Contingent Academic Labor and Professional Associations
Solicited by the OAH Committee on Part-time, Adjunct and Contingent Faculty Employment (CPACE) and the Labor and Working-Class History Association (LAWCHA)
Friday, April 16, 2021, 2:00 PM - 3:30 PM
Type: Roundtable Discussion
Tags: Professional Development
Panelists on this roundtable who will discuss professional organizations’ past and ongoing work to address contingent faculty concerns represent the Organization of American Historians, the American Historical Association, the Labor and Working-Class History Association, and the American Association of University Professors. Members of the roundtable will engage questions about what professional organizations can and ought to do individually and collectively not only to mitigate contingent workers’ daily challenges but also to confront the steady degradation of academic work in higher education—an acute problem for contingent faculty, but one that affects other faculty and students alike.
Chair: Eric Jon Fure-Slocum, St. Olaf College
Eric Fure-Slocum, a U.S. labor and urban historian, is the author of Contesting the Postwar City: Working-Class and Growth Politics in 1940s Milwaukee (2013), co-editor of Civic Labors: Scholar Activism and Working-Class Studies (2016), and co-editor of Contingent Faculty: A Labor History (in progress). He teaches as a non-tenure-track associate professor at St. Olaf College, Northfield, MN. Co-founder of the Labor and Working-Class History’s Committee on Contingent Faculty, he serves on LAWCHA’s board and co-chairs the OAH’s Committee on Part-time, Adjunct, and Contingent Employment.
Panelist: Rachel Ida Buff, University of Wisconsin–Milwaukee
Rachel Ida Buff is a founding member of the University of Wisconsin-Milwaukee chapter of the American Association of University Professors. She is also part of the Wisconsin Conference of the AAUP, as well as the Governance Committee of AAUP National. She is faculty editor of the AAUP's Journal of Academic Freedom. A writer and immigration historian, her most recent book is: A is for Asylum Seeker: Words for People on the Move/ A de Asilo: Palabras para Personas en Movimiento (2020).
Panelist: Claire Goldstene, Independent Scholar
Claire Goldstene has taught United States history at the University of Maryland, the University of North Florida, and American University. She has published on contingent faculty issues in Thought and Action, Dissent, Working USA, and Inequality.org, and serves on the board of New Faculty Majority. She also serves on the Labor and Working-Class History Association’s board and chairs LAWCHA’s Committee on Contingent Faculty. She is the author of The Struggle for America’s Promise: Equal Opportunity at the Dawn of Corporate Capital (2014) and co-editor of Contingent Faculty: A Labor History (in progress).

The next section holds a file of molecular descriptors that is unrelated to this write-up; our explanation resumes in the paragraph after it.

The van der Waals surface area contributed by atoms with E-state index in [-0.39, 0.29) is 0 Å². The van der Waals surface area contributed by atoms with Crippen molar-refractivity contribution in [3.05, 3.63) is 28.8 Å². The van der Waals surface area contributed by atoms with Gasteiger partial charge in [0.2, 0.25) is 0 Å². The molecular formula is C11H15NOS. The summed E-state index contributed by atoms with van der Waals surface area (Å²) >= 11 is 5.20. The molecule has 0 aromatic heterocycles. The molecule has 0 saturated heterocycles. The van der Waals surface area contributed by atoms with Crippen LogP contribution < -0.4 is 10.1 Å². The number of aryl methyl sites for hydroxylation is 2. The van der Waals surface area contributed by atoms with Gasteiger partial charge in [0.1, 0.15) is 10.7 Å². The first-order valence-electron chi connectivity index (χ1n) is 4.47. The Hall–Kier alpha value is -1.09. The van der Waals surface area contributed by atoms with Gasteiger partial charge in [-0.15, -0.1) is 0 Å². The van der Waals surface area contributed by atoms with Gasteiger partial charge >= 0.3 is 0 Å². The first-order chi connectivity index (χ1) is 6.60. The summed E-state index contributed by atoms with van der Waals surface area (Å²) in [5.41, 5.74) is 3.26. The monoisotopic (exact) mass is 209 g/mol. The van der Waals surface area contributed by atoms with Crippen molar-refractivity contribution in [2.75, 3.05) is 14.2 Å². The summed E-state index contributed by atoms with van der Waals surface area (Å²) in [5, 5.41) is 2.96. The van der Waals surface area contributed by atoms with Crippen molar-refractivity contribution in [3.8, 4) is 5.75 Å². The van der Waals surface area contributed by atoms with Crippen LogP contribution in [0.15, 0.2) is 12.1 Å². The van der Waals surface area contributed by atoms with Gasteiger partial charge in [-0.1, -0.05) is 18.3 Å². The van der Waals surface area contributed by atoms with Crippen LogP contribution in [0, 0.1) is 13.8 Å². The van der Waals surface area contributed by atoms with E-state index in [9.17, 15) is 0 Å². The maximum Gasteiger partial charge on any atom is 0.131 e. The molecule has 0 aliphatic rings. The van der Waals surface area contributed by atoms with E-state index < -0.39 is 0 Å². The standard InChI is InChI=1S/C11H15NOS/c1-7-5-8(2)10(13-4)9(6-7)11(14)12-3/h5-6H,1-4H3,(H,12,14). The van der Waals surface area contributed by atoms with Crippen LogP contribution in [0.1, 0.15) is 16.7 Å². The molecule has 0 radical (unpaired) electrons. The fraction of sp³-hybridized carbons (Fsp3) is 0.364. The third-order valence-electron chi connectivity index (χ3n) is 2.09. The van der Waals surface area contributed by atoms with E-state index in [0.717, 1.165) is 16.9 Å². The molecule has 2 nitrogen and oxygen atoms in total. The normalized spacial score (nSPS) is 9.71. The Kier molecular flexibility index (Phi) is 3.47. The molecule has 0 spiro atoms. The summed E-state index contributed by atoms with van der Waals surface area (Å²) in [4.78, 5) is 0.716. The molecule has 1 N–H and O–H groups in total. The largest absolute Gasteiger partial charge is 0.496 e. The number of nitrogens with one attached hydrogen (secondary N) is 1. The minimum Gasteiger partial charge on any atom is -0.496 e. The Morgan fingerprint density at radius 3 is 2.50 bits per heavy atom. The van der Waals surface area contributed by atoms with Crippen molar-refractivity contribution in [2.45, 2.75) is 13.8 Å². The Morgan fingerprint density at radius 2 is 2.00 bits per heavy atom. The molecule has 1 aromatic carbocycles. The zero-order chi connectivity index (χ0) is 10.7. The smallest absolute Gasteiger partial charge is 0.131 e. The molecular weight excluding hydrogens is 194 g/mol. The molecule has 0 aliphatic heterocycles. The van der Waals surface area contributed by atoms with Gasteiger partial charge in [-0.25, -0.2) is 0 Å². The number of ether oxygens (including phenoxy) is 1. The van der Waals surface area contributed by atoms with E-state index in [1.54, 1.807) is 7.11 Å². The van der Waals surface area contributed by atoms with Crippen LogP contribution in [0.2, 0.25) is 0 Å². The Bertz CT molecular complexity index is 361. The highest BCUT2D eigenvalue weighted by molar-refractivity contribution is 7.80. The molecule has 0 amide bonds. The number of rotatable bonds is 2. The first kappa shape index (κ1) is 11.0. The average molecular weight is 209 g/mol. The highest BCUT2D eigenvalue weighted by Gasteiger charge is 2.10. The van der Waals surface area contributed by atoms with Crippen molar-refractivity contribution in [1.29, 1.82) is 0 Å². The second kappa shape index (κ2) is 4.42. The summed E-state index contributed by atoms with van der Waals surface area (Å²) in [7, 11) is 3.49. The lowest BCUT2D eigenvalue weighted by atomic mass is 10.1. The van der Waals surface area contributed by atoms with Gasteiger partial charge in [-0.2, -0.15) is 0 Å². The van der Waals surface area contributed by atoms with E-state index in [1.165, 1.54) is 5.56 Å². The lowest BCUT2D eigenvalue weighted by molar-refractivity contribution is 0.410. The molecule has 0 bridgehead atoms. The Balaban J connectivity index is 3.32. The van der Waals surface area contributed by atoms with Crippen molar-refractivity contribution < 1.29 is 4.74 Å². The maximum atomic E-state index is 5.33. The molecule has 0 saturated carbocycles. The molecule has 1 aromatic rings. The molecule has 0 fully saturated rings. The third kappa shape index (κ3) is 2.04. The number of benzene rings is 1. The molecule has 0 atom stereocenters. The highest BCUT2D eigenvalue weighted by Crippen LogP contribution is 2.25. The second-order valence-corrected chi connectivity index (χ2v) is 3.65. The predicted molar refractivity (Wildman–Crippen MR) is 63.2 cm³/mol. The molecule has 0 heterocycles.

Panelist: Elizabeth Anne Hohl, Fairfield University
Elizabeth Hohl is an Assistant Professor of the Practice in the Department of History at Fairfield University. She teaches in the Women, Gender and Sexuality Studies Program, the Peace and Justice Studies Program and the Black Studies Program. Elizabeth served as Co-Chair of the Organization of American Historians’ Committee on Part-time, Adjunct, and Contingent Employment. She is also a member of the Scholar’s Committee for the Connecticut Women’s Hall of Fame. Her research focuses on African American women activists during the Jim Crow-Progressive Era.
Panelist: Dorothee Schneider, University of Illinois at Urbana-Champaign
Dorothee Schneider is a historian of U.S. immigration and labor and was one of the founders of the Non-Tenure Faculty Coalition, Local 4564 AFT/IFT/AAUP. She retired as Teaching Associate Professor from the Department of History at the University of Illinois at Urbana-Champaign in 2019. Her current project is entitled “A Thousand Conversations: Union Organizing in Higher Education in the 21st Century.” She lives in Philadelphia and is co-chair of the OAH’s Committee on Part-time, Adjunct, and Contingent Employment.
Panelist: Emily Swafford, American Historical Association
Emily Swafford is director of academic and professional affairs at the American Historical Association. She directs the Association’s work related to teaching and learning in history and the professional issues historians face. She is working on a book manuscript on the origins of military family policy in the early Cold War.